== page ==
Pink Mountaintops Scales the Peaks and Valleys of Emotion on 'Peacock Pools'

Pink Mountaintops Scales the Peaks and Valleys of Emotion on 'Peacock Pools'
One of the last remaining rock 'n' roll mystics, Stephen McBean is the driving force behind Pink Mountaintops. Peacock Pools is the fifth album he has produced under that umbrella, the first since Get Back cracked the Polaris Music Prize long list in 2014, and the first to be released on Dave Matthews' ATO Records, which has quietly become a lightning rod for the universe's most cosmic rock over the last few years.
The band practically began as a joke. The name of Pink Mountaintops popped into McBean's head as it buzzed with ephedrine and Red Bull in an attempt to stay awake between shows on the final Jerk With a Bomb tour, and their self-titled debut from 2004 featured lewd tracks like "Sweet '69" and "I (Fuck) Mountains." Yet, the project quickly matured to provide a more introspective, folksy compliment to the psychedelic excesses of its monolithic sister band Black Mountain.
Formerly from British Columbia, McBean moved to a '50s rancher house in the Arcadia region of Northeast Los Angeles before recording Peacock Pools. Cozied up in his bedroom studio during the pandemic, with wild peacocks roaming around freely outside, he worked out demos that would eventually form the album, after a little outside help.
If Black Mountain is anything like Queens of the Stone Age, Pink Mountaintops is comparable to the Desert Sessions, with its sound stripped back and spiritually swayed by whoever happens to be around. While Get Back boasted contributions from the likes of J Mascis (Dinosaur Jr.) and Annie Hardy (Giant Drag), a couple tracks from Peacock Pools were recorded live in L.A. with Steven McDonald (Redd Kross) and Dale Crover (Melvins).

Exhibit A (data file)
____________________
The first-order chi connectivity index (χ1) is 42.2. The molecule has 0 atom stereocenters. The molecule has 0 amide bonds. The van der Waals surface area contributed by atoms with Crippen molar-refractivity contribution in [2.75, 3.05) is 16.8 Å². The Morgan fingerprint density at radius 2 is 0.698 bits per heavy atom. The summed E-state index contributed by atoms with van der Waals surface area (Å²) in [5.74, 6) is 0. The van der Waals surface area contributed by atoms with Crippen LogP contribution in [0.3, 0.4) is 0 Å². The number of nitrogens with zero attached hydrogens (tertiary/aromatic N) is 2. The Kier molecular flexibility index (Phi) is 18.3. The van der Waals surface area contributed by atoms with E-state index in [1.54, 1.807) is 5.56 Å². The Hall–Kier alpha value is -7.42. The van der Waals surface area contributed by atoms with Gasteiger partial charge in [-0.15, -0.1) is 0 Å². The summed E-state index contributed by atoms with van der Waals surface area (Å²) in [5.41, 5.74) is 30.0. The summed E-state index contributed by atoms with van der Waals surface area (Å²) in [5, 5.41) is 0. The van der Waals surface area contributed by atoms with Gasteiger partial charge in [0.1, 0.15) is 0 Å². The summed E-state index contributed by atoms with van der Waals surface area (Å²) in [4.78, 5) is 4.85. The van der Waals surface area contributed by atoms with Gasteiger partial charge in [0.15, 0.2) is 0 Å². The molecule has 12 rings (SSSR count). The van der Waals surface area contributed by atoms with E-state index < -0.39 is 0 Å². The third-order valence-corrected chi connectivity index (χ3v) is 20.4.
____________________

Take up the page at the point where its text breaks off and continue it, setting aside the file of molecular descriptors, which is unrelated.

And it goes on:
Some familiar faces are still around. Drummer/pianist Joshua Wells was a long-time member of Black Mountain and its predecessor Jerk With a Bomb, so he was there at the genesis of the Pink Mountaintops. Analog synth wizard Jeremy Schmidt (Sinoia Caves) has played on almost everything Mountain-related so far as well. Produced by McBean himself and mixed by Dave "Rave" Ogilvie of Skinny Puppy fame, Peacock Pools additionally features esteemed session drummer Ryan Jewell and vocalists Emily Rose Epstein (Ty Segall) and Laena Myers-Ionita (Feels, Death Valley Girls), the latter of whom also contributes violin.
Several moments on Peacock Pools rank among the most emotionally resonant in McBean's monumental catalogue. Created with connection in mind, reaching out amidst the pandemic pause, the spectre of loss lingers throughout the album. "You Still Around?" breezes in like Sandro Perri trippin' on '70s AM radio, a neo-psychedelic tune with acoustic guitar, chimes and dreamy synths, yet mournful lyrics for friends no longer here.
Though the style harkens back to his thrash metal days in Mission of Christ with its wailing guitars and snarling vocals, "All This Death Is Killing Me" tributes one of McBean's best friends, while "Nikki Go Sudden" was written in memory of Nikki Sudden, the dearly departed co-founder of Swell Maps. There is no coming back for those gone, but the rest of us can move forward together, and carry their memories with us.
As grim as all that death talk that may sound, McBean and company clearly had a ton of fun making this album. "Shake the Dust" has a motoring White Stripes-meet-Primal Scream thing going on. It's a bad-ass driving space trucker song with massive, distorted '70s fuzz bomb guitar riffs and McBean rambling like Jim Morrison after a dose of brown acid. The little touches truly reveal the joy here. The janky little piano outro to "Nervous Breakdown" underscores the fragile mental state of its theme, putting the perfect button on the Black Flag cover.
At the end of "Swollen Maps," halfway through the album, a ludicrous falsetto voice like Tiny Tim tells the listener to flip sides. This is presumably for those who purchase the album on vinyl, and anyone who listens to Peacock Pools is likely to do just that for this is McBean at his best. (ATO Records)